Thursday, October 14, 2010

Knock Out: Movie Review **

Cast: Sanjay Dutt, Irrfan Khan, Kangana Ranaut


In contemporary cellular era when PCOs have almost become dormant, this film literally 'showcases' a fancy phone booth at central crossroads with swanky glass exteriors, newspaper decked interiors and (believe-it-or-not) a bulletproof bottom pane. Naturally the makers want to give an appealing appearance to the setting, since almost the entire film is stationed in and around the phone booth (of course, pun intended). Only if they had put as much effort in adding more appeal to the narrative, Knock Out would have been a watchable fare.

A man (Irrfan Khan) enters this phone booth to make forbidden calls and avoid getting traced. Supposedly an investment banker, he has an entire bank worth millions stuffed in his car parked outside the booth. Just when he is about to leave the booth, the phone rings and he takes the call. On the other end is an anonymous caller (Sanjay Dutt) who is keeping a close eye on the banker and holds him as hostage inside the phone booth at concealed gunpoint from the opposite edifice.

Soon police cover the area and a media circus follows. The media identifies the hostage as some Tony though Sanjay Dutt keeps repeatedly referring him by his alias 'Bachu' to an extent that you tend to assume that it symbolizes the 'childish' conduct of this cinema. Supplementary characters are stuffed in the form of a high-profile politician (Gulshan Grover) who asserts in his introductory dialogue that he doesn't trust any human, though ironically he has a sidekick merely to read and remember the password of his Swiss Bank accounts. Then there is director-turned-actor Apoorva Lakhia who tries too hard to look cool as a cold-blooded encounter specialist but comes across as the best deadpan face since the advent of Himesh Reshammiya.

While the body of Knock Out is evidently derived from Colin Farrell's Hollywood flick Phone Booth (2002), the soul of the film is derivative of our homeland Hindi film A Wednesday (2008). Sanjay Dutt's characterization of a nameless individual who takes the city under siege using modern gadgetry is a clear parallel to Naseeruddin Shah's character from A Wednesday . Other analogies include how he deceives the cops of his whereabouts and conceals his real identity throughout. Also Kangana Ranaut's news reporter character comes from the same film though Deepal Shaw was certainly more effective in her role. Unfortunately Knock Out doesn't even come halfway as close to the spirit of A Wednesday . The patriotism that Dutt tries to infuse through his demonstrative discourse appears absurd, artificial and accounts to emotional attyachar .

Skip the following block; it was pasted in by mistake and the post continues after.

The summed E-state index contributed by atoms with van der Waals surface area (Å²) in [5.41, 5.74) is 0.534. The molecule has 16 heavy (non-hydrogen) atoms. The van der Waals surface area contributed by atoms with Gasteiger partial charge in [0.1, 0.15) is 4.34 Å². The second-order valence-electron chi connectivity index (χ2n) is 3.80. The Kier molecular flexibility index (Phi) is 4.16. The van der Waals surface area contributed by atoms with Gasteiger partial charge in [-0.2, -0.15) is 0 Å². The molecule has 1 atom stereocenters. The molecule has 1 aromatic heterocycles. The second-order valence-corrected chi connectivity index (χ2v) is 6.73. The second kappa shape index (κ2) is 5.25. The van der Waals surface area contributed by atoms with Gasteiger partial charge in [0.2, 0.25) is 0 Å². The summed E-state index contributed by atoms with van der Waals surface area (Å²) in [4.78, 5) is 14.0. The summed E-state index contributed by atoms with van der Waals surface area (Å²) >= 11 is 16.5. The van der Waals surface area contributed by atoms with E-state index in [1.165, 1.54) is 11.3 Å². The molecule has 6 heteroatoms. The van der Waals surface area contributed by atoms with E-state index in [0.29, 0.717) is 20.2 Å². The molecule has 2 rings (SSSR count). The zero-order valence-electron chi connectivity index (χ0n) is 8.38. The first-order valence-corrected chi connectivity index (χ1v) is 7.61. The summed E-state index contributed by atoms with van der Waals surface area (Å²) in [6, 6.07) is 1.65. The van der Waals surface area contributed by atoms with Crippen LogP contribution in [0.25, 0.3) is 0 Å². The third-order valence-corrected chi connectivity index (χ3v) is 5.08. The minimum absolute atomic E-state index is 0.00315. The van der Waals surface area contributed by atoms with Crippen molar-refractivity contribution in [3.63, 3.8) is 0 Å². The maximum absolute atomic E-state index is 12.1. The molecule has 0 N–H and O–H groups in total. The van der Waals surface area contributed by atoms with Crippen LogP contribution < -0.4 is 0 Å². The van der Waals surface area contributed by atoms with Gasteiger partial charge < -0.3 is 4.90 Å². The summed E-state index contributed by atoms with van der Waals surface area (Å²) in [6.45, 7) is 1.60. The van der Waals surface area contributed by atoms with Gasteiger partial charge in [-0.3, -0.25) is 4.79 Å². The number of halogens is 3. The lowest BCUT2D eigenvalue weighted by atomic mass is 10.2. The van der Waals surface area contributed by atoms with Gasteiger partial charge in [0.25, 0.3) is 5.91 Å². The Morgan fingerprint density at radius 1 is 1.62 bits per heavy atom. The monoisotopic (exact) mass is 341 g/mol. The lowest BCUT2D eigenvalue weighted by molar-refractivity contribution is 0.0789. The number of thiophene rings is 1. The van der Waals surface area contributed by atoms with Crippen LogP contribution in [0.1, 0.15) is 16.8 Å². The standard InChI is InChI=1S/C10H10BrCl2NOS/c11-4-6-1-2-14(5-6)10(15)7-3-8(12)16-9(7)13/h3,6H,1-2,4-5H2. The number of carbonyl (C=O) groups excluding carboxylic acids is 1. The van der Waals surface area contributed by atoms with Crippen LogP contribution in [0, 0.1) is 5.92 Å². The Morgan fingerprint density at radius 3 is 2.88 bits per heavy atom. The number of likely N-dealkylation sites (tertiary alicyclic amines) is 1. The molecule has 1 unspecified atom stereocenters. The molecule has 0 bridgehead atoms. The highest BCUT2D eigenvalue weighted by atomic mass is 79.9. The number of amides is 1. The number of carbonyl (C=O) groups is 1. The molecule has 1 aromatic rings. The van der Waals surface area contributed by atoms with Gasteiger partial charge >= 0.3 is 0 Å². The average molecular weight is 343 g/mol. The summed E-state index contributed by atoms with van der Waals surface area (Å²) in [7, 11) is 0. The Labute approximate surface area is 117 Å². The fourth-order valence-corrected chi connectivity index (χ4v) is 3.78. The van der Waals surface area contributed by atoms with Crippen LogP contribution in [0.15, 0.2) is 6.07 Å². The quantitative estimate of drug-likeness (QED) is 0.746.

One could have overlooked the inspirations and improbabilities had Mani Shankar's hold on the thriller been gripping. Sadly the director fails to bind the audience with a taut narrative. And this despite the fact that the flow remains uninterrupted by any song, dance or comedy tracks. With almost the entire film stationed around the phone booth and the events unfolding in real time, the storytelling could have been focused. Rather it becomes one-dimensional and fails to generate the necessary tension between the lead characters though it had immense scope for it. The proceedings appear repetitive and senselessly stretched. With its single-setting, the film largely relies on its wordplay but Shiraz Ahmed's dialogues are uninspiring and mediocre.

The mood suddenly switches to an emotional melodrama in the second half. Soon after Irrfan Khan does a mock striptease, he makes an emotional confession on national television about his philandering ways. Then there's a lecture on desh bhakti which gets too preachy. The viewer remains unmoved all through. Allan Amin's dhishoom dhishoom action sequences in the climax lack the punch.

The performances will simply knock you out. Irrfan Khan's act is as twisted as his hairstyle. He screams, shouts, dances, hams and does everything other than acting. Kangana Ranaut is a perfect miscast. As a news reporter, she staggers and struggles with a severe accent problem. Apoorva Lakhia is unintentionally funny. Sanjay Dutt is the only saving grace and tries hard to salvage this phony film.

Knock Out only beats around the booth and will leave you conked out. Enter at your own peril.
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